WaterSense" Labeled Homes	

A Tool for Water and Land Use Planning

The U.S. Environmental Protection Agency (EPA) established WaterSense to promote water-efficient products,
homes, and programs with a simple, easy-to-identify label. EPA's WaterSense labeled homes program helps make
the most of limited community water supplies while also driving the market for water-efficient home building and
providing utility savings for homeowners. Working with regional and national Home Certification Organizations,
WaterSense certifies homes for water efficiency and performance. Based on the water savings WaterSense
labeled homes offer, regions can leverage the program to support and help maximize new housing in response to
population growth while minimizing stress to limited water resources.

WaterSense Labeled Homes as a Strategy for Water and Land Use Planning

In regions where drought and water supply are an ongoing concern, WaterSense labeled homes can serve as a
strategic tool for land use planners, water district managers, and others seeking to protect existing water
resources without limiting growth. Building WaterSense labeled homes—which use at least 30 percent less water
than typical new construction—maximizes water efficiency at the lowest-cost intervention point (i.e., when the
home is being designed and built) and reduces the impact on existing water resources. Water availability is
essentialto existing and new communities and directly impacts the total number of households that a fixed
amount of water can support. Coordination between local and regional planning officials and water districts helps
ensure local water supply can meet the needs of additional homes without incurring the high cost of acquiring new
water resources.

Just one WaterSense labeled home saves a significant amount of water, but when considering a development or
community of WaterSense labeled homes, the savings and potential impact on housing density are even more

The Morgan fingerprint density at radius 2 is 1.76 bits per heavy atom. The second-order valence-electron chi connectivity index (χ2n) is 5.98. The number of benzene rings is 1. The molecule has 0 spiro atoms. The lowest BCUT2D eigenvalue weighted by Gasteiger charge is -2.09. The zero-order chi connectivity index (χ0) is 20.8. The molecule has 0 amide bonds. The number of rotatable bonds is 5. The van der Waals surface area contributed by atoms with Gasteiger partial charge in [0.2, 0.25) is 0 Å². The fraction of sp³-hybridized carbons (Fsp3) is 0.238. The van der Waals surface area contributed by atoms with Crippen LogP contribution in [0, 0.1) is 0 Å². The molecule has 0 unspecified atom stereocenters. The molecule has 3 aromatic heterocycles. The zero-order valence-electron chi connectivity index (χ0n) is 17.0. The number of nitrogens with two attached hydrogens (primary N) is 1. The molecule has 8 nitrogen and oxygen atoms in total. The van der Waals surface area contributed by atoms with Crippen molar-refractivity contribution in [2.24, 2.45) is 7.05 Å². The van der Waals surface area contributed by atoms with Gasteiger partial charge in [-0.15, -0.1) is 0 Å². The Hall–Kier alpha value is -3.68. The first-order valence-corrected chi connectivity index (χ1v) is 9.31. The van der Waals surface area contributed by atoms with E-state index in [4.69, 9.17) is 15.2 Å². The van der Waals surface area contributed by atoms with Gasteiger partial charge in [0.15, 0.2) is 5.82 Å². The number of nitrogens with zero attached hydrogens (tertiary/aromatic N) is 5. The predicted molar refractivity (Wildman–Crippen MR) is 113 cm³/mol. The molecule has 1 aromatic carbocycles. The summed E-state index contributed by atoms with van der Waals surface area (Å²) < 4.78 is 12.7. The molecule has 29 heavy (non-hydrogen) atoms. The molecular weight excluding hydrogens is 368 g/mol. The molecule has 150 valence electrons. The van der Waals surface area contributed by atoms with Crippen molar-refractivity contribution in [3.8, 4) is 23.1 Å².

substantial. For example, EPA's pilot in the Las Vegas area (see next page) illustrated the potential increase in the
number of houses one acre-foot (approximately 326,000 gallons) of water can support, provided they are
WaterSense labeled. For older, typical homes built in the region during the early 2000s, one acre-foot of water is
needed per year for every 2.5 homes. By contrast, the pilot found that one-acre foot of water can supply more
than six WaterSense labeled homes for a year in that region. The chart below illustrates how communities with
limited water resources may be able to build more homes if they adopt WaterSense labeled homes.

} One Foot


1 acre foot of water =
325,851 gallons	


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Las Vegas Homes

(Built 2000-2003)

Las Vegas Homes

(Built 2008-2009)

WaterSense Labeled Homes

(Built 2020-2021)

The figure above left compares the size of a football field to that of an acre-foot of water. The figure above right shows the
number of homes that can be supplied by one acre-foot of water in the greater Las Vegas area.


Realized Water Savings

EPA released Version 2 of its WaterSense labeled homes program in
2021. Prior to its release, EPA piloted the program in Las Vegas in 2020.
The pilot study—published inth e Journal of the American Waterworks
Association (AWWA)—compares the observed water use of homes
against modeled predictions and independent field data and highlights
areas for future research.1 WaterSense labeled homes had an average
water use of 53 kilogallons (kgal) per year and reduced water use by
more than 30 percent, which is the program's minimum efficiency level
for WaterSense labeled homes. Results from the pilot show that while
marketand industry factors external to the program are also influencing
water use and could be responsible for some of the reductions, the
savings attributable to WaterSense labeled homes was significant.

EPA compared the water use results from the pilot study against several
other studies and data sources related to household water consumption.
The data shown in the table below reinforce that WaterSense labeled
homes are using significantly less water and performing well relative to
other homes in the country and the region.

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Assessing Water Use
in WaterSense-Labeled
Homes and Quantifying
the Savings

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Observed Water Consumption From Residential Field Studies



Study Period and Home Type

Average Water Use

Residential End Uses
of Water, Version 2

Henderson, Nevada

Existing homes monitored from 2010
to 2013


Southern Nevada
Water Authority

Greater Las Vegas

New homes built 2000 to 2003



Greater Las Vegas

New homes built 2008 to 2009


WaterSense Labeled
Homes Pilot Study

Greater Las Vegas

New WaterSense labeled homes built
2020 to 2021


Learn More

interested in learning more about WaterSense and how it can benefit your community? Visit


1 Schein, Jonah, et al. "Assessing Water Use in WaterSense-Labeled Homes and Quantifying the Savings." Journal AWWA.
May 2022. Pages 10-21. www.epa.gov/system/fil.es/documents/2022-08/ws-.Journal-AWWA-2022-Assessing-WaterUse-

PHONE (866) WTR-SENS(987-7367) WEBSITE www.epa.gov/watersenseEMAILwatersense@epa.gov SERA

November 2023